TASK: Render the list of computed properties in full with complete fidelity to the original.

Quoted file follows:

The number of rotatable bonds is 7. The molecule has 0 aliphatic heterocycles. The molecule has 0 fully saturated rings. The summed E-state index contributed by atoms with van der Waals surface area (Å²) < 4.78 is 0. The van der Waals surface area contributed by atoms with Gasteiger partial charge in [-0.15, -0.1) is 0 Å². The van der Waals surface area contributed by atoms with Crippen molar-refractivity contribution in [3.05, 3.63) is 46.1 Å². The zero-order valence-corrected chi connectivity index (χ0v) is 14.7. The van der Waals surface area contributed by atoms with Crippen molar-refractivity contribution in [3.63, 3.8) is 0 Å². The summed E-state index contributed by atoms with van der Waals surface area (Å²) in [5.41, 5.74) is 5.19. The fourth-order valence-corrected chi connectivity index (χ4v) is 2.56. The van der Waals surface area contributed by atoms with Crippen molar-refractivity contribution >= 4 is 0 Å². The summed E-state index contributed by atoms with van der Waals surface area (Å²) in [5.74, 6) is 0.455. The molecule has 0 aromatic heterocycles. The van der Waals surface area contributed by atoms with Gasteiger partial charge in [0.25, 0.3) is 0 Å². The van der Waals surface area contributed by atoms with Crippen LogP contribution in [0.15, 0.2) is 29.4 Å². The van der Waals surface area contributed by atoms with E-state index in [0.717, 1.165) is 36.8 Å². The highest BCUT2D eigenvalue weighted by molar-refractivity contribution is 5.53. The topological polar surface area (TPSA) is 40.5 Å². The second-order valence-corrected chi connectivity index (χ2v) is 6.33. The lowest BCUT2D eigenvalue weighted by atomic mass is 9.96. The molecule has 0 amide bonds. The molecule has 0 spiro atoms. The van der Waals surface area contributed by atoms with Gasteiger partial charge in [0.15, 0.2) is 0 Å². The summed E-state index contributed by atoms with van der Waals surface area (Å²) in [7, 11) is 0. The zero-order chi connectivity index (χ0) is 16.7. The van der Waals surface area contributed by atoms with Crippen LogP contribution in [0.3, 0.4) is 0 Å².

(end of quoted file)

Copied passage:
The number of rotatable bonds is 7. The molecule has 0 aliphatic heterocycles. The molecule has 0 fully saturated rings. The summed E-state index contributed by atoms with van der Waals surface area (Å²) < 4.78 is 0. The van der Waals surface area contributed by atoms with Gasteiger partial charge in [-0.15, -0.1) is 0 Å². The van der Waals surface area contributed by atoms with Crippen molar-refractivity contribution in [3.05, 3.63) is 46.1 Å². The zero-order valence-corrected chi connectivity index (χ0v) is 14.7. The van der Waals surface area contributed by atoms with Crippen molar-refractivity contribution in [3.63, 3.8) is 0 Å². The summed E-state index contributed by atoms with van der Waals surface area (Å²) in [5.41, 5.74) is 5.19. The fourth-order valence-corrected chi connectivity index (χ4v) is 2.56. The van der Waals surface area contributed by atoms with Crippen molar-refractivity contribution >= 4 is 0 Å². The summed E-state index contributed by atoms with van der Waals surface area (Å²) in [5.74, 6) is 0.455. The molecule has 0 aromatic heterocycles. The van der Waals surface area contributed by atoms with Gasteiger partial charge in [0.25, 0.3) is 0 Å². The van der Waals surface area contributed by atoms with Crippen LogP contribution in [0.15, 0.2) is 29.4 Å². The van der Waals surface area contributed by atoms with E-state index in [0.717, 1.165) is 36.8 Å². The highest BCUT2D eigenvalue weighted by molar-refractivity contribution is 5.53. The topological polar surface area (TPSA) is 40.5 Å². The second-order valence-corrected chi connectivity index (χ2v) is 6.33. The lowest BCUT2D eigenvalue weighted by atomic mass is 9.96. The molecule has 0 amide bonds. The molecule has 0 spiro atoms. The van der Waals surface area contributed by atoms with Gasteiger partial charge in [0.15, 0.2) is 0 Å². The summed E-state index contributed by atoms with van der Waals surface area (Å²) in [7, 11) is 0. The zero-order chi connectivity index (χ0) is 16.7. The van der Waals surface area contributed by atoms with Crippen LogP contribution in [0.3, 0.4) is 0 Å².